The extent of the dental disease problem is far out of proportion to the small percentage of funds now allocated for dental purposes Dentists and dental health officers who have worked in the public health field for many years are convinced that this problem will never be solved until funds are specifically allotted for dental health pro grams. S. 1318 does not give that assurance.

S. 1318 does not provide specifically for a national dental advisory committee to assist the Children's Bureau in the adoption of administrative policies and regulations; nor does the bill provide specifically for State dental advisory committees which would be consulted relative to the adoption of State plans.

Now, on that point, gentlemen, we feel, as I said here before, that representatives from the American Dental Association should be invited to be on these advisory committees, and we also feel that the nominations might be made from the American Dental Association to these committees.

It seems to me that that is a democratic way of handling the thing. At the present time you have your chiefs of your governmental services making selections, and sometimes they are not in the best interests of the problems to be considered, but we feel that the most democratic way would be to have these men selected by large groups who are primarily interested in the problem.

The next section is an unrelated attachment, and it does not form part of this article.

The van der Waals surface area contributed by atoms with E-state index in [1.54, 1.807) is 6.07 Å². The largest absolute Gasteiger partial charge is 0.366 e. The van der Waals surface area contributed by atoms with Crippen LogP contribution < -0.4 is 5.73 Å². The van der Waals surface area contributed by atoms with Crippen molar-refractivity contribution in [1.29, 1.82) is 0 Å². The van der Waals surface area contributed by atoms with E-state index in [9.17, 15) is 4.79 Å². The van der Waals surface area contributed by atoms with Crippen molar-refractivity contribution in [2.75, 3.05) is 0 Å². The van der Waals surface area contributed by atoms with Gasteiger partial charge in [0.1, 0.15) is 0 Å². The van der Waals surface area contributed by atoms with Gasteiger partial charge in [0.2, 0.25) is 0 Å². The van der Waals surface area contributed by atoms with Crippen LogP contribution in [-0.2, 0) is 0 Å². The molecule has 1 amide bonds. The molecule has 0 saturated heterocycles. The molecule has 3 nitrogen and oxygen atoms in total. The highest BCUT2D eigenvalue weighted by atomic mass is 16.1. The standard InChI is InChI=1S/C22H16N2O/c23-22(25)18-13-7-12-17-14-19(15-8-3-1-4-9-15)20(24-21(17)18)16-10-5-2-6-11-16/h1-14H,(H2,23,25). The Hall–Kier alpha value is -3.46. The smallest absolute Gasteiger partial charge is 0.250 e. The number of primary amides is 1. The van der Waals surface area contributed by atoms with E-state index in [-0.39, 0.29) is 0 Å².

I can cite, for instance, the procurement and assignment service of the War Manpower Commission during the war, of which I happened to be a member. We were selected by various organizations-medical, dental, and veterinary organizations and we served the Army and Navy and Public Health Service, I think, in quite a creditable way.